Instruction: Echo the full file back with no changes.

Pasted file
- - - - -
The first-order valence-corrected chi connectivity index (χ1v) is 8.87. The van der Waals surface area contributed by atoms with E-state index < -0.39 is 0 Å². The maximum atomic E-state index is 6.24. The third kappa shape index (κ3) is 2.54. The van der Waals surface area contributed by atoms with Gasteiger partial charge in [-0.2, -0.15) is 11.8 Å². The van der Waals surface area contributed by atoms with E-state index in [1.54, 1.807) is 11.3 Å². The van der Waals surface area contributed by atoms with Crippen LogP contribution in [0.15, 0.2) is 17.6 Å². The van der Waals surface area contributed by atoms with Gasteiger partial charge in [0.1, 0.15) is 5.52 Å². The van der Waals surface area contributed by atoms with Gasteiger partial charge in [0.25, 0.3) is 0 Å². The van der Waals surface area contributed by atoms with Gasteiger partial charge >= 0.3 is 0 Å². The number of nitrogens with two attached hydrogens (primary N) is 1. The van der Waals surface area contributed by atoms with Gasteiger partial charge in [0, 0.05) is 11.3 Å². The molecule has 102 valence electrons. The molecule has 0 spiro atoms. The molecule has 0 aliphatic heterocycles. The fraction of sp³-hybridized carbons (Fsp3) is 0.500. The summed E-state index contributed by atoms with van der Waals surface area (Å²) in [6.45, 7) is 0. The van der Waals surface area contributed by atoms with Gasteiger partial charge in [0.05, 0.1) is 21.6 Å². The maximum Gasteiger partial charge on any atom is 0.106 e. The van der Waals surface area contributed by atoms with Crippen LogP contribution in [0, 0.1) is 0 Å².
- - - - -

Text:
The first-order valence-corrected chi connectivity index (χ1v) is 8.87. The van der Waals surface area contributed by atoms with E-state index < -0.39 is 0 Å². The maximum atomic E-state index is 6.24. The third kappa shape index (κ3) is 2.54. The van der Waals surface area contributed by atoms with Gasteiger partial charge in [-0.2, -0.15) is 11.8 Å². The van der Waals surface area contributed by atoms with E-state index in [1.54, 1.807) is 11.3 Å². The van der Waals surface area contributed by atoms with Crippen LogP contribution in [0.15, 0.2) is 17.6 Å². The van der Waals surface area contributed by atoms with Gasteiger partial charge in [0.1, 0.15) is 5.52 Å². The van der Waals surface area contributed by atoms with Gasteiger partial charge in [0.25, 0.3) is 0 Å². The van der Waals surface area contributed by atoms with Gasteiger partial charge >= 0.3 is 0 Å². The number of nitrogens with two attached hydrogens (primary N) is 1. The van der Waals surface area contributed by atoms with Gasteiger partial charge in [0, 0.05) is 11.3 Å². The molecule has 102 valence electrons. The molecule has 0 spiro atoms. The molecule has 0 aliphatic heterocycles. The fraction of sp³-hybridized carbons (Fsp3) is 0.500. The summed E-state index contributed by atoms with van der Waals surface area (Å²) in [6.45, 7) is 0. The van der Waals surface area contributed by atoms with Gasteiger partial charge in [0.05, 0.1) is 21.6 Å². The maximum Gasteiger partial charge on any atom is 0.106 e. The van der Waals surface area contributed by atoms with Crippen LogP contribution in [0, 0.1) is 0 Å².